Poverty alleviation in Malaysia and what we could learn from China

JUNE 17 : One of the biggest problems with the internet age is that shutting yourself off from the news is near-impossible unless you ignore the internet altogether.

My week-long break has been productive and my anxiety, triggered by local political upheaval and the current global mess, is a lot more manageable though I have gained 5 kilos from eating too much of my own baking.null

I spent the last weekend reading up on China’s poverty alleviation measures and its 2020 goal to lift its 1.4 billion people out of poverty by 2020.

The goal was one outlined by China’s president Xi Jinping in 2015, with China defining poverty at earning less than 2,800 yuan (RM1,688) a year or US$1.10 (RM4.70) a day though the World Bank has set the benchmark higher at US$1.90 a day.

Around 775,000 party officials were sent out to go door-to-door and attempt to find ways the government could assist the poor.null

It is an admirable effort, despite my reservations about the way China approaches personal freedoms and its current relations with Hong Kong and Taiwan.

In it together

In 2019, China allocated 91 billion yuan for poverty alleviation funds and President Xi has pushed for stricter oversight of poverty alleviation funds management.

While Malaysia has made progress since independence in poverty reduction, the current pandemic has shown much of Malaysia’s weaknesses in the area.

Like China, Malaysia should make the reduction of poverty a priority and be a lot more creative in doing so.

I was intrigued at how China had successfully made the reduction of poverty a collective effort, with public and private sectors working together to run large campaigns and citizens from all income levels being made to feel they were part of it too.

It wasn’t just the big celebrities hosting large buying efforts to promote buying of local goods on TV shows and shopping sites such as Taobao. There was an understanding that supporting each other, uplifting all citizens from poverty was something they were all invested in.

The problem with Malaysia’s approach is that we are hampered by the obsessive need to pander to racial issues and a general lack of transparency and oversight.

We have been plagued for decades by stories of mismanagement, projects given out to underqualified firms and ill-suited politicians fumbling with policy while being more obsessed with accumulating brownie points.

It doesn’t help that our former prime minister’s disdain for the poor was never a secret. Tun Dr Mahathir is one of those fixated with the bootstrapping myth — that the poor are only poor because they don’t try hard enough.

What the pandemic should have taught us is that the problems of the least-advantaged should be all our concerns. Imagine if the migrant workers Malaysians shamelessly exploit lived in decent, uncrowded dwellings with proper access to healthcare and given assistance to sustain themselves while social distancing.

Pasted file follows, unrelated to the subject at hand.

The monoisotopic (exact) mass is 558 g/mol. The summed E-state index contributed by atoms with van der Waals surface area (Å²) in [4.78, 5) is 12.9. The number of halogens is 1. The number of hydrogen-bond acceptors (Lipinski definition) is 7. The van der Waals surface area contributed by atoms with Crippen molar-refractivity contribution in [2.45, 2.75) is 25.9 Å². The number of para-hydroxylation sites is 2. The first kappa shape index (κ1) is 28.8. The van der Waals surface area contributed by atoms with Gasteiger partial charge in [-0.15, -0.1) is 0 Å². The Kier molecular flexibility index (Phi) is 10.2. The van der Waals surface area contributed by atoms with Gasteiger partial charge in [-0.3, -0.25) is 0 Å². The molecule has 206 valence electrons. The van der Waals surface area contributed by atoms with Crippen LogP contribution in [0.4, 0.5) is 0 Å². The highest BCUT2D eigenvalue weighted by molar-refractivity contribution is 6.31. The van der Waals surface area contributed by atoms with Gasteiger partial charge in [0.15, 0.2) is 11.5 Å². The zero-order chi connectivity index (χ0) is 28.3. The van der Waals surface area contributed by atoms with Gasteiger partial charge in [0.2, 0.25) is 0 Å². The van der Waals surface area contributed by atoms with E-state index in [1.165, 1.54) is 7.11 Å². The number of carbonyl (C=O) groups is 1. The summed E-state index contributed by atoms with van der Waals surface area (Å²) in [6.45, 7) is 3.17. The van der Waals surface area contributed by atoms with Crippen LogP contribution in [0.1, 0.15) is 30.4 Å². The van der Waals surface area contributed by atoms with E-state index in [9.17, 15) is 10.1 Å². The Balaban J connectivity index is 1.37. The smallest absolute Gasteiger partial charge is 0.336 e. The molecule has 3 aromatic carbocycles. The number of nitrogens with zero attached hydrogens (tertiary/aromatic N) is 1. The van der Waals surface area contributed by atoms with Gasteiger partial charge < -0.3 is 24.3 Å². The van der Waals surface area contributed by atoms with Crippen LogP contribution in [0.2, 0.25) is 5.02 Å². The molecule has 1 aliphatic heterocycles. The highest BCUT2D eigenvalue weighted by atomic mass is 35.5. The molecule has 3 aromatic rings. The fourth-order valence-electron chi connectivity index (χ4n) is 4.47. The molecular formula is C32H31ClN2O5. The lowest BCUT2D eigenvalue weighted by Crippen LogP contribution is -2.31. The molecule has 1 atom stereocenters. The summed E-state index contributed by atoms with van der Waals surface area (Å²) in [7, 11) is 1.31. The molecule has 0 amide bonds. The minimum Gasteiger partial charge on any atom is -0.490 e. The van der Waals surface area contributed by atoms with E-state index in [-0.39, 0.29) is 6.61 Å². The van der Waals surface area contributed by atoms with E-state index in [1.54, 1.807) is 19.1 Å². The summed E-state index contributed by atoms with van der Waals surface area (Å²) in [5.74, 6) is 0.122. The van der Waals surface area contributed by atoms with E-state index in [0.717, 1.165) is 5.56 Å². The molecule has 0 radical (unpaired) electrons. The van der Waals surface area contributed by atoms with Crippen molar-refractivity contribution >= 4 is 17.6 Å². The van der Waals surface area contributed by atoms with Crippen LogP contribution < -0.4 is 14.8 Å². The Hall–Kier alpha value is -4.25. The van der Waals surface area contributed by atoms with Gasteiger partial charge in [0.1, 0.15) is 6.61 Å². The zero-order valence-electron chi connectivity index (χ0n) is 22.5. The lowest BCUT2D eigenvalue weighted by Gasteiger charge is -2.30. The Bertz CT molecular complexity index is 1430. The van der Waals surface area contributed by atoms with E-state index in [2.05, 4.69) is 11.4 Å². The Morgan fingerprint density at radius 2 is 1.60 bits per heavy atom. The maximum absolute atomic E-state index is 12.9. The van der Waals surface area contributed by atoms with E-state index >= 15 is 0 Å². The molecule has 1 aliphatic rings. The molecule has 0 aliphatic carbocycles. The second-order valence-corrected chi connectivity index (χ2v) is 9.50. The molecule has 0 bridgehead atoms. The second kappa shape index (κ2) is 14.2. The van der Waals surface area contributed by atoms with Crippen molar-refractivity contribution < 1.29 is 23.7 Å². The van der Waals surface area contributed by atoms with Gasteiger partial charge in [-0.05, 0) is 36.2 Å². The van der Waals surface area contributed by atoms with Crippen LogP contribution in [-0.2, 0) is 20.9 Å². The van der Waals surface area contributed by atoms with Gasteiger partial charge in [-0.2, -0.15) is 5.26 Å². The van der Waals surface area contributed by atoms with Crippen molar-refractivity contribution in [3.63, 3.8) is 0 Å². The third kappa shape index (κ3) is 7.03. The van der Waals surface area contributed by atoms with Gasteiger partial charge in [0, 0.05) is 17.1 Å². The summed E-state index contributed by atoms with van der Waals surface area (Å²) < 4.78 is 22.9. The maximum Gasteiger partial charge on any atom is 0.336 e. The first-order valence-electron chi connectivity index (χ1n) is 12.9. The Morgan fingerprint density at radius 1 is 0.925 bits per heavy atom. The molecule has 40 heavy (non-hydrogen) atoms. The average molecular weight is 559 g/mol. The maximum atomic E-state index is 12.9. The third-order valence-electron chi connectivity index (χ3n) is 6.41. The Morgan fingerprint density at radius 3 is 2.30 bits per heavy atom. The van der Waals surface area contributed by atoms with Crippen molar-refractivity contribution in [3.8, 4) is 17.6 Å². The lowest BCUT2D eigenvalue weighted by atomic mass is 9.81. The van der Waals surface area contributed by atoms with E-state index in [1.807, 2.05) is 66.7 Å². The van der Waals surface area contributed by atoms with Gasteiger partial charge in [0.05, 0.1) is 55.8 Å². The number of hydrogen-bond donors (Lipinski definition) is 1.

Instead we round them up like cattle, stuff them into cramped detention centres with inadequate hygiene and then have the audacity to blame them for getting infected.

What our current economic policy and approach to fund disbursement is doing is enriching only those with access to connections within the government or ties with the right people.

We have ministers who take their families on expensive overseas vacations while flying business class, but in the meantime the poor are begging my activist friends on Facebook for food and infant formula.

The first place to start would be by taking China’s lead and marshalling our sizable cadre of civil servants and political party members to actually go out there and ask: how can we help?

It is almost painfully obvious how little those in power do to actually get proper feedback from those they claim to serve.

Did anyone ask the higher education minister for a TikTok contest? Is an RM50 e-wallet handout that can only be used at physical stores all that useful when not everyone has a smartphone and data plans are not that cheap even on prepaid?

What the poor need are more sustainable avenues for steady income, paths to existing poverty via education and micro-loans, avenues for training or reskilling and aid to carry them through times such as the pandemic or financial downturns.

The thing is we should know all that by now but apparently in 2020 we still can’t get our politicians to settle their bills at the travel agency.

Malaysians need to fully embrace that poverty is our problem not just a problem for the poor and true progress can only be made when we all make poverty alleviation a collective goal.

Those of the middle-class who bleat every so often “what’s in it for us” also might need to learn that eradicating poverty means adding more to their ranks, giving them more collective power.

It’s in all our best interests to fix poverty. Now we just need to remind politicians before they get back to pricey holidays and lavish house redecorating.

By Erna Mahyuni – THE STAR

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